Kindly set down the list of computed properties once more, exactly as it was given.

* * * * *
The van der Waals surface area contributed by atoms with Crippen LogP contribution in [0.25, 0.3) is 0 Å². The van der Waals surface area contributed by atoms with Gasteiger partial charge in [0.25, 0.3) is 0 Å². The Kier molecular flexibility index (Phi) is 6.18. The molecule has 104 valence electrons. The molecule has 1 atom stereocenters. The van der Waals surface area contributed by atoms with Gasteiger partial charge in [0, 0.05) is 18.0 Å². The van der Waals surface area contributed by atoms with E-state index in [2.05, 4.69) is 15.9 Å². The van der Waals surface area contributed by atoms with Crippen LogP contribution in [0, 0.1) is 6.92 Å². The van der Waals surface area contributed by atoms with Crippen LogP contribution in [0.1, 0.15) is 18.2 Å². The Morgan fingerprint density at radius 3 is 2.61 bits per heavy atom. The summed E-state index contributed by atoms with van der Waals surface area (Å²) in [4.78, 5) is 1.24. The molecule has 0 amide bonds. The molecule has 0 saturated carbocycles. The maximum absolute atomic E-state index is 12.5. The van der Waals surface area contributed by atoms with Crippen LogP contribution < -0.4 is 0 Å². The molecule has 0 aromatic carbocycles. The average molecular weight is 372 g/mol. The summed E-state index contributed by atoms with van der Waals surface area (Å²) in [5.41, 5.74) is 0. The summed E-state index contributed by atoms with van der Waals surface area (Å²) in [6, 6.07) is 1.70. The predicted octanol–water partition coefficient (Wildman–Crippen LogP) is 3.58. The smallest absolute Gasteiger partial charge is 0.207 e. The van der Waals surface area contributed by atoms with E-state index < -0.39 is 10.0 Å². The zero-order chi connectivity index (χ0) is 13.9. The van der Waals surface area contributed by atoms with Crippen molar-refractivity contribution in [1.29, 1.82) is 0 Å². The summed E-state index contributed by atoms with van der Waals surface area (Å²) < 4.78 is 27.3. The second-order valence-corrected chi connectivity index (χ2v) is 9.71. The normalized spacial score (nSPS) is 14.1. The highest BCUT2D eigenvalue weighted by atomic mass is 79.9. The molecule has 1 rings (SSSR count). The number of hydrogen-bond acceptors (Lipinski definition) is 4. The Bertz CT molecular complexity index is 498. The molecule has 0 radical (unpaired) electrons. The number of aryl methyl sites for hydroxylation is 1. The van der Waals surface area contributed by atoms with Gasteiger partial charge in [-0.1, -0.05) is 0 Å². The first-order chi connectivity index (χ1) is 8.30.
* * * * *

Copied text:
The van der Waals surface area contributed by atoms with Crippen LogP contribution in [0.25, 0.3) is 0 Å². The van der Waals surface area contributed by atoms with Gasteiger partial charge in [0.25, 0.3) is 0 Å². The Kier molecular flexibility index (Phi) is 6.18. The molecule has 104 valence electrons. The molecule has 1 atom stereocenters. The van der Waals surface area contributed by atoms with Gasteiger partial charge in [0, 0.05) is 18.0 Å². The van der Waals surface area contributed by atoms with E-state index in [2.05, 4.69) is 15.9 Å². The van der Waals surface area contributed by atoms with Crippen LogP contribution in [0, 0.1) is 6.92 Å². The van der Waals surface area contributed by atoms with Crippen LogP contribution in [0.1, 0.15) is 18.2 Å². The Morgan fingerprint density at radius 3 is 2.61 bits per heavy atom. The summed E-state index contributed by atoms with van der Waals surface area (Å²) in [4.78, 5) is 1.24. The molecule has 0 amide bonds. The molecule has 0 saturated carbocycles. The maximum absolute atomic E-state index is 12.5. The van der Waals surface area contributed by atoms with Crippen LogP contribution < -0.4 is 0 Å². The molecule has 0 aromatic carbocycles. The average molecular weight is 372 g/mol. The summed E-state index contributed by atoms with van der Waals surface area (Å²) in [5.41, 5.74) is 0. The summed E-state index contributed by atoms with van der Waals surface area (Å²) in [6, 6.07) is 1.70. The predicted octanol–water partition coefficient (Wildman–Crippen LogP) is 3.58. The smallest absolute Gasteiger partial charge is 0.207 e. The van der Waals surface area contributed by atoms with E-state index < -0.39 is 10.0 Å². The zero-order chi connectivity index (χ0) is 13.9. The van der Waals surface area contributed by atoms with Crippen molar-refractivity contribution in [1.29, 1.82) is 0 Å². The summed E-state index contributed by atoms with van der Waals surface area (Å²) < 4.78 is 27.3. The second-order valence-corrected chi connectivity index (χ2v) is 9.71. The normalized spacial score (nSPS) is 14.1. The highest BCUT2D eigenvalue weighted by atomic mass is 79.9. The molecule has 1 rings (SSSR count). The number of hydrogen-bond acceptors (Lipinski definition) is 4. The Bertz CT molecular complexity index is 498. The molecule has 0 radical (unpaired) electrons. The number of aryl methyl sites for hydroxylation is 1. The van der Waals surface area contributed by atoms with Gasteiger partial charge in [-0.1, -0.05) is 0 Å². The first-order chi connectivity index (χ1) is 8.30.